The insurance industry is barreling toward a more automated future as executives embrace AI’s potential. Insurers believe investment in this area can help edge out the competition by delivering better margins, greater efficiency and happier customers.
Here's how intelligent automation can help:
- Lower Costs- Reduce headcount in departments like claims processing, shifting resources to more strategic functions.
- Improve Accuracy Of Quotes And Claims- Immediately pay claims that don't require intervention. Spot risks more efficiently with third-party data. Increase the accuracy of policy pricing.
- Boost Customer Loyalty- Improve trust with standardized processes and transparent criteria. Reduce the time to receive a quote or get paid for a claim.
These benefits are real. But uncertainty has been a barrier for many insurance companies as they start this journey. Executives find themselves pondering difficult questions: Where do we start? What are the risks? And how can we measure the benefits of automation?
But there's one question that too many executives fail to consider in the first place:
How will automation impact our organization?
People and Processes Are Your Keys to Success
Insurance companies frequently underestimate the organizational impacts of intelligent automation while focusing too narrowly on shiny new technology capabilities. And they often hire outside advisors who reinforce this technological bias.
Here's the rub: Large-scale automation will have a huge impact on your people and how you operate. The way you manage that change, prepare your processes, and adapt your organizational structure to accommodate automation will determine your level of success
Point B's holistic approach takes the interplay of people, process and technology into account during this significant transformation.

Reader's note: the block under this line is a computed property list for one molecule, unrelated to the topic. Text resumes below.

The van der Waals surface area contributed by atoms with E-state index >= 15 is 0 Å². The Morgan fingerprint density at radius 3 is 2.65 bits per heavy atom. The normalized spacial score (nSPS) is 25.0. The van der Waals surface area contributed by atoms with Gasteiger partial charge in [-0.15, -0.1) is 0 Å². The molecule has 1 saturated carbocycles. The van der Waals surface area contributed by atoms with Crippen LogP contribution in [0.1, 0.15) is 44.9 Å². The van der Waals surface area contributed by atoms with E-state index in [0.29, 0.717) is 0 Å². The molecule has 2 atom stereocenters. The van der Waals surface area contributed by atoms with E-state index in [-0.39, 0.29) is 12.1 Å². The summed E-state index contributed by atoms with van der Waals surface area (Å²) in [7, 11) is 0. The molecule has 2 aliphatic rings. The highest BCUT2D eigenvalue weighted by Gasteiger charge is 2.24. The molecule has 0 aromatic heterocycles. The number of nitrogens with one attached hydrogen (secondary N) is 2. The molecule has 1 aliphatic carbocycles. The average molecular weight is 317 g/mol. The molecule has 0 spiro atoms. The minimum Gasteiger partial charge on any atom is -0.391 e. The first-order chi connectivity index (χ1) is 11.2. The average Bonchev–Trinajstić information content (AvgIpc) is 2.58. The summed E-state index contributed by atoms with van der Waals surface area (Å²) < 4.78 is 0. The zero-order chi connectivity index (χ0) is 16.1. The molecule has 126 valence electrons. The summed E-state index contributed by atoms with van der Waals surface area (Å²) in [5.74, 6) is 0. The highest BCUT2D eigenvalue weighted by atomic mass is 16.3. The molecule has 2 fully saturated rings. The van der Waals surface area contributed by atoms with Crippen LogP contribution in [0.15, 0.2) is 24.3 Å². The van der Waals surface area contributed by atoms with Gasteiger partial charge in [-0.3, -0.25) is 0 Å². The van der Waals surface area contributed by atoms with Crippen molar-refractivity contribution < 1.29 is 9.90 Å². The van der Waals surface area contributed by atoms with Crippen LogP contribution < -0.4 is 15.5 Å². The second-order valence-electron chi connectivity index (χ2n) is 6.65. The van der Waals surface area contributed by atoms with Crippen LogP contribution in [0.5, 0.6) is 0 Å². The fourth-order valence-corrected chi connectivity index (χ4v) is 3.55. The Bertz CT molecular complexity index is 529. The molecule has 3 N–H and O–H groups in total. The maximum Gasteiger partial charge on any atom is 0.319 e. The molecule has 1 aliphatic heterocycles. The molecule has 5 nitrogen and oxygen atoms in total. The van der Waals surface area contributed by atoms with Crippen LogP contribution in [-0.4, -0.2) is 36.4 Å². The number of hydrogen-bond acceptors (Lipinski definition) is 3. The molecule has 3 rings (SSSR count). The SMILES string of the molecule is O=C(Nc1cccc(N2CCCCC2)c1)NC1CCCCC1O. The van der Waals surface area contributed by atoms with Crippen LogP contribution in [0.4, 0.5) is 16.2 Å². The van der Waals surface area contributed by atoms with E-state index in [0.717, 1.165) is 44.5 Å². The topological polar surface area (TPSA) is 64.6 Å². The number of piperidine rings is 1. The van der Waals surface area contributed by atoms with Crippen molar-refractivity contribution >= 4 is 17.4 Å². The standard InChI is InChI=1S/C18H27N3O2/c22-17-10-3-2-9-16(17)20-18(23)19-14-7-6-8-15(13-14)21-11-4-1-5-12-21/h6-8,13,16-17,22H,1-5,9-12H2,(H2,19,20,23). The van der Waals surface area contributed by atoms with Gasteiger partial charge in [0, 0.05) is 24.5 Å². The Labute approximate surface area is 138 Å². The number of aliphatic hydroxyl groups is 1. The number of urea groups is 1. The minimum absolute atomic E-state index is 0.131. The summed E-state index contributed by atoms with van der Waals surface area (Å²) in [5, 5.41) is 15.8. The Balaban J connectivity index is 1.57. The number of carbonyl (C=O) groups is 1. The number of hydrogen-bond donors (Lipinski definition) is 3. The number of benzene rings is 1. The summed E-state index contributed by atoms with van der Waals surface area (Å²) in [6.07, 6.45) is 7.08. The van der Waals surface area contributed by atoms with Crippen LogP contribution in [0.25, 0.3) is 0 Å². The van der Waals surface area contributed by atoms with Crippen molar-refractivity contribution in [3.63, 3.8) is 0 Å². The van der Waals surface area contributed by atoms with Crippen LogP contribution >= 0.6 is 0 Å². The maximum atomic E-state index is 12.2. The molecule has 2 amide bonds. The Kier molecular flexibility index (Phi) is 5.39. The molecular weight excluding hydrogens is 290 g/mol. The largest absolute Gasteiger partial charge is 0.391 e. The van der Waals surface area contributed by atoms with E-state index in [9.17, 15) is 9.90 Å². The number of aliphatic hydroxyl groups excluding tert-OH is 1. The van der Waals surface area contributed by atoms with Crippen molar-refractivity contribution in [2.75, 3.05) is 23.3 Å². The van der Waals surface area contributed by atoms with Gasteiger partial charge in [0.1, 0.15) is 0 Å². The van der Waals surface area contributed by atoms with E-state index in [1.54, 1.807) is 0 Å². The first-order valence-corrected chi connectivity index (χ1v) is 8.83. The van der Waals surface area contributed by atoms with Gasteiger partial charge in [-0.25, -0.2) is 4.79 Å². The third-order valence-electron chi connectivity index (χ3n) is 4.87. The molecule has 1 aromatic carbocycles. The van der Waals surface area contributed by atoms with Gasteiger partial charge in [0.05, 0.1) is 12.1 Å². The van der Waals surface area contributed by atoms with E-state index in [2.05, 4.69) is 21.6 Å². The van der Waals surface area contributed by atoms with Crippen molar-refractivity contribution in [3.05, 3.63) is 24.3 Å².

We put people at the center of automation initiatives, even in cases where one of the goals is to streamline the organization or shift their focus to higher value work. Why? Because even in highly automated functions, people will run the algorithms and people decide how automated processes align with the company's mission.
You can't simply automate a function and then let it run. Like any other business transformation, automation requires that you reexamine how your company works. Without that mindset, automation won't produce the desired benefits.
Significant automation pushes will likely be met with some level of employee resistance. Executives need to be ready to address this, and the organization should have retention programs in place to give high-performing employees an opportunity to thrive in the new operating model.
The Bottom Line
Many executives mistakenly think that automation is all about implementing software and writing algorithms.
Here's what they miss: Automation can fundamentally change the intersection of processes and functions, the way people work, and how they are organized. These new processes need to be considered within the greater operating model and organizational structure.